Episode 5: The People at Skiplist and our unusual journeys to build great software.
Today's guests: Charles Esau, Senior Software Engineer, and Scott Stahl, Software Engineering, at Skiplist.
In this episode, Charles Esau and Scott Stahl, software engineers at Skiplist join us to discuss our unusual journeys and atypical backgrounds and how it helps us build great software.
If you ever wanted to learn more about how to build great software and learn about the people at Skiplist, this is the episode for you.
The twists and turns in our journeys have made a big impact on how we practically approach software development.
It has resulted in a high success rate in the projects we work on. We also are fortunate enough to have built lasting relationships along our journey. We wouldn’t have it any other way.
Software Needs a Strong Foundation
Skiplist builds software on the foundation of these core values.
Useable, incredible, and thoughtful software.
Fahad has an electrical engineering background. Has a personal perspective on software.
Charles has a manfuacturing and IT background in addition to being a military veteran.
Scott came out of the building material and construction industry in a family lumber business. Moved into software via a bootcamp.
Andrew came from a rough growing up, blue collar family.
Skiplist's unique look at software comes largely from our diverse, non-traditional backgrounds.
Geographic Differences (9:46)
9:46- How do our approaches differ just based on regional cultures and norms?
Overengineering and an early tool adoption in Silicon Valley
Simply approaches to software in the midwest. It-just-works approach. Slower adoption cycle.
Crossing the Chasm, by Geoffrey A. Moore. Great work on slow vs fast adoption.
Practical approach to software. Identify and solve the problem.
Money is a much more finite resource.
The Pitfall of Tech-first (11:44)
11:44- AI by any other name wouldn't smell as sweet
An "AI" startup is just statistics, many times.
Too easy to get caught up in the sexiness of "new tech" trends.
Need to focus on the basics - clean, structured data, for instance.
The user needs to be first in mind when building software.
Need to earn complexity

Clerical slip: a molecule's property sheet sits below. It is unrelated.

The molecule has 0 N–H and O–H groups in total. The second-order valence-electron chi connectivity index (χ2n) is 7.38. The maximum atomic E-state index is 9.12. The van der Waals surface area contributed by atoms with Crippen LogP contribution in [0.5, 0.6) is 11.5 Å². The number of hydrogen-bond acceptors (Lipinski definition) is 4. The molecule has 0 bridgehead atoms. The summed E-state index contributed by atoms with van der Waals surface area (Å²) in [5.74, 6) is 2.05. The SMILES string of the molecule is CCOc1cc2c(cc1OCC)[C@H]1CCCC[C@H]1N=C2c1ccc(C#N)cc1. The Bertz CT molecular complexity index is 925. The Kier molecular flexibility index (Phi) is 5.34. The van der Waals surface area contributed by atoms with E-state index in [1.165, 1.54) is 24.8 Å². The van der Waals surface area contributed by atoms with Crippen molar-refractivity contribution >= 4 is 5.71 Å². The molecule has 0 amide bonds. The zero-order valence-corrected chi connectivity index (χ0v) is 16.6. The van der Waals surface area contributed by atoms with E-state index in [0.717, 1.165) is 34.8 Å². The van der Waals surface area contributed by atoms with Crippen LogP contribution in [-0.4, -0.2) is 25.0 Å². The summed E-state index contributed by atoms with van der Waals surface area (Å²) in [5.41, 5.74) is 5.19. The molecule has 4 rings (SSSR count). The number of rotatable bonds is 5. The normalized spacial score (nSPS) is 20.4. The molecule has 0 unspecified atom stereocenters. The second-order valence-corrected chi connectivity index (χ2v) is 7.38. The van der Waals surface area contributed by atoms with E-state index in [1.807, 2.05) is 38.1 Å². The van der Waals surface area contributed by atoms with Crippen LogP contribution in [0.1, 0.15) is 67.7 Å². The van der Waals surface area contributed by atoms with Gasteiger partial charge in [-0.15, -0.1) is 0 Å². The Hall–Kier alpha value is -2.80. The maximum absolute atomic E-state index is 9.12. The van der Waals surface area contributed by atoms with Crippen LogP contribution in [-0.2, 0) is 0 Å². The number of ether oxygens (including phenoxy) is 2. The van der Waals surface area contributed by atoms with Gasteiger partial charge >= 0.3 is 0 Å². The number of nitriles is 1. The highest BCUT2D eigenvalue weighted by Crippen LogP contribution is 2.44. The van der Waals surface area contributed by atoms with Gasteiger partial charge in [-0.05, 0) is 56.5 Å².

Start with exploring the problem and the area around the problem.
Too much new-tech hype causes too many projects to fail; trendiness is bad.
One Language to Rule Them All? (16:19)
16:19- Pick the best tool for the job - forcing every problem into a single tool is bad.
For instance, there's real zealotry behind Ruby, for instance. But it's not the tool for all jobs.
No need to argue about the tech itself. Pick what works.
Hype-adoption has a huge cost. E.g. MD Andersons failed adoption of Watson
How Do Executives Navigate, Then? (20:59)
20:59- Especially non-technical executives who are making technology investments
Don't give entitlement funding to teams/projects.
Treat internal proof-of-concept teams as startups. Limited funding. Forcing more to be done with less.
Give the least amount of money possible to prove out an idea or new tech.
Star simple, see if it works, tweak it, and expand. Earn your complexity.
Need to understand where certain technologies fit in best.
Big Tech Shrugs at Uni Degrees (27:07)
27:07- Apple, Google, and more are removing 4-year-degree requirements
Will power and determination should be the differentiators for people.
Get hungry people.
Need to tear more ceilings down.
Learning what people can do and seeing how they solve problems are the most valuable components of tech pros.
The future of the workforce is evolving.
Need to get better at evaluating people - college degrees have made us soft.
Identifying people who can think through problems in real time is critical.
Evaluating a candidate's ability to problem solve is the most important factor.